A subtle irony noticed by most who wrote about Picasso was that the paintings were so devoid of anything positive and optimistic, and were so cheerless and depressing that nobody would buy them. They wrote that it wasn’t Picasso’s utter poverty that drove him to paint in his Blue Period, rather it was the somber nature of his unsaleable paintings that caused Picasso to be poor.
The Rose Period
Between 1904-1906: In an astounding change of character, Picasso went from being severely depressed to being relatively joyful. Whether it is true or not, much of this change was credited to Fernande Olivier, Picasso’s muse and lover. Picasso painted over 60 paintings with her as the model.
The entire year of 1904 marked Picasso’s struggle with his own self. What came out in the end was an array of paintings, often made with shades of pink. The subjects were so lost behind the colors and the idea, that it became rather difficult to separate one aspect of the painting from the other. Everything would merge itself flawlessly with the other.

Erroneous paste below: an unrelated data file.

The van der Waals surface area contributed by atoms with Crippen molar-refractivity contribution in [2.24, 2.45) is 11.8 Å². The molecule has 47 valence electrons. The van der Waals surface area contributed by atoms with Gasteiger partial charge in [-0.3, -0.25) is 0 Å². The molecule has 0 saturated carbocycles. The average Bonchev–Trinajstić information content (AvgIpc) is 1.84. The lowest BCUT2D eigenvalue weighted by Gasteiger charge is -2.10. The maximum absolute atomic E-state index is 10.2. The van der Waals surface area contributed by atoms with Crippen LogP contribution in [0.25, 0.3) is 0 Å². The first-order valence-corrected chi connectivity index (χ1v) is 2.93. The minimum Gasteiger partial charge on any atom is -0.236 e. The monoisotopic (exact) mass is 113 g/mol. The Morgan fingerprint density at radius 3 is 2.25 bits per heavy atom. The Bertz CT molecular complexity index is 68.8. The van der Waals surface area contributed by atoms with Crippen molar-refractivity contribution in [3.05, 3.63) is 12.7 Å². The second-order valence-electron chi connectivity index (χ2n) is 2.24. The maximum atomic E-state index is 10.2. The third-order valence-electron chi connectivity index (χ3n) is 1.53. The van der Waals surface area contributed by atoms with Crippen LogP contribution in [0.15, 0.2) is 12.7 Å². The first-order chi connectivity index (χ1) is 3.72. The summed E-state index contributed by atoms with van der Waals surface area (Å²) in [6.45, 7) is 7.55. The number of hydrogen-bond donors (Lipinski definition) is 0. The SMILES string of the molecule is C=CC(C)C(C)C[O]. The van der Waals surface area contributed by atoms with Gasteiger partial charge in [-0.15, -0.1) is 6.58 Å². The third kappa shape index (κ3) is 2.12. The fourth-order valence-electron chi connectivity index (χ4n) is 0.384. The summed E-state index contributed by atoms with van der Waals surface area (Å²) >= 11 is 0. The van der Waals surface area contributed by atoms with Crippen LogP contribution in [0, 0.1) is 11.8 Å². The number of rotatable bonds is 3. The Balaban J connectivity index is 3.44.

The three-year-long rose period saw Picasso use the most vibrant of reds, yellows, oranges, and other bright and delightful colors to paint all the good things around him. The most common subjects were clowns, circus performers, and comedians or harlequins. Picasso painted his best-selling painting, “Garçon à la pipe” (Boy with a pipe), during this period.